English Language Education: Who are we and what do we do?

iStock [Todor Tsvetkov]
iStock [Todor Tsvetkov]
Alison Thomas works in English Language Education as an English for Academic Purposes (EAP) teacher. Here she shares the work of English Language Education.

English Language Education is situated within the Centre for Open Learning (COL), which forms part of the College of Arts, Humanities and Social Science. We find as we are out and about on campus that there can be misconceptions amongst students and staff about who we are and what we actually do. Here, I hope to explain our role and how we might be able to support you.

What is EAP?

A few years ago, a member of staff told me: ‘I don’t think my students need you. They can already spell, and I don’t care about commas’. This seems to be a common misconception of what we do. This is probably because the ‘English Language’ part of our title can be somewhat misleading.  First, let’s be clear. We rarely teach spelling and I can’t remember the last time I talked about commas with a student.  We do not proofread – sometimes much to a student’s disappointment! The Students Association can help with this through their Peer Proofreading scheme. What we do do is support the Universtiy of Edinburgh’s international students with their academic literacies: academic reading and writing. This subject is often known as English for Academic Purposes (EAP).

Who are we?

Under different guises, ELE has over 30 years’ experience in providing a wide range of academic and specialist English courses for international students and teachers. There are around 30 members of ELE staff at present. We are all applied linguists, and all of us have spent many years teaching in schools and higher education institutions abroad. I, for example, spent over 15 years teaching at schools and universities in Poland, Hong Kong and Switzerland before returning to the UK.  This means that we all have experience of what it is to live, work and, in many cases, study abroad, and so we all have an in-depth knowledge of the teaching and learning practices of the educational contexts our international students come from.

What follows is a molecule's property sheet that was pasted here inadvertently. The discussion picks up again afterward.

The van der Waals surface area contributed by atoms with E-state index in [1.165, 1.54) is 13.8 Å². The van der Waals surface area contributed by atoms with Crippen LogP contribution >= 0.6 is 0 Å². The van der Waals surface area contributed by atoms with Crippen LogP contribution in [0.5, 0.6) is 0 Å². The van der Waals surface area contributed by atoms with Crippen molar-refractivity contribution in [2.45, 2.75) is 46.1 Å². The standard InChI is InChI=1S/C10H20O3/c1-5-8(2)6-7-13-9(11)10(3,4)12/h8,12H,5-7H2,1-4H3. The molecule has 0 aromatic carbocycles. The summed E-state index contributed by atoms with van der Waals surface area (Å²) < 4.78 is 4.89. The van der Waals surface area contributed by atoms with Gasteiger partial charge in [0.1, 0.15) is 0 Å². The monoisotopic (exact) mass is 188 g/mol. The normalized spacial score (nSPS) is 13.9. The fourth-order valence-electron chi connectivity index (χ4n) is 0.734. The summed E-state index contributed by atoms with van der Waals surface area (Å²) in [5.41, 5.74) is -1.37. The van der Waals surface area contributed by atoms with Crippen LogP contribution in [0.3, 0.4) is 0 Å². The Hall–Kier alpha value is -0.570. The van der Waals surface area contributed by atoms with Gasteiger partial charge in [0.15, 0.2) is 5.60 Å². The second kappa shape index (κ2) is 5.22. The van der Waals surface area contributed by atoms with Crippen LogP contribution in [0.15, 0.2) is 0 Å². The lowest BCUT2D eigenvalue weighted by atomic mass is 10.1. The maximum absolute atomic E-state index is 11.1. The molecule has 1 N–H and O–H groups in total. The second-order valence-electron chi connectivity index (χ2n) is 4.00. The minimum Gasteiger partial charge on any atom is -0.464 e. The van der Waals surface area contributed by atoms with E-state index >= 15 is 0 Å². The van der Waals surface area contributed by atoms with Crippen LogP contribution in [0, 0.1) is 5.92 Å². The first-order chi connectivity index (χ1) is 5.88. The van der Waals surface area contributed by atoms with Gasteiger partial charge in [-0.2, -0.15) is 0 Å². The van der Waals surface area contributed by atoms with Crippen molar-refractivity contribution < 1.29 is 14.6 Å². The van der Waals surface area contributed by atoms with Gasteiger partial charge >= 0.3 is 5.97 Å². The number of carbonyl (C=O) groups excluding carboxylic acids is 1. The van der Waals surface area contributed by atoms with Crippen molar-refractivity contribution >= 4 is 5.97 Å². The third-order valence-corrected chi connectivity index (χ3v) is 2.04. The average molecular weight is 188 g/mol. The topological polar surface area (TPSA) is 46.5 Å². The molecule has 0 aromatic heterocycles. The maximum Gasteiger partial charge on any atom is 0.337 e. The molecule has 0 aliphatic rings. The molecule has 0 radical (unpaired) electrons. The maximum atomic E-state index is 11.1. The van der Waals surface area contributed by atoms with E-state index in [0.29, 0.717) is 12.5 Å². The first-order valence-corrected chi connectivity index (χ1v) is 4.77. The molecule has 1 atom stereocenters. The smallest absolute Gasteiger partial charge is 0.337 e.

You’re not subject experts then? 

Probably not! I am not an engineer or a biologist or an economist.

So, how can you help my students?

One important feature of EAP courses is the close attention that is paid to students’ aims and what they plan to study. In an ideal scenario, we will work with subject specialists to find out about their teaching and learning practices, and the conceptual and discursive frameworks central to a particular discipline. We then analyse these texts and practices, and develop courses which help international students make sense of the texts and practices in their discipline. So, rather than deal with content, we will work with students on skills like handling the literature in their field, or how to write cohesive, coherent and comprehensible text.  In this way EAP specialists work to provide a bridge between international students and disciplinary practices at the University of Edinburgh.

It is also our job to ensure that this ‘bridge’ is wide enough to allow everyone to cross, and so the majority of our courses are non-credit bearing allowing our international students to practise unfamiliar genres in a supportive environment.

Next steps:

You can find further information on our courses on our website

Alison Thomas

Alison Thomas has been a teacher of English for Academic Purposes for the past 25 years, teaching at HEIs both abroad and in the UK. She joined ELE five years ago, and now teaches on a wide range of writing support courses.

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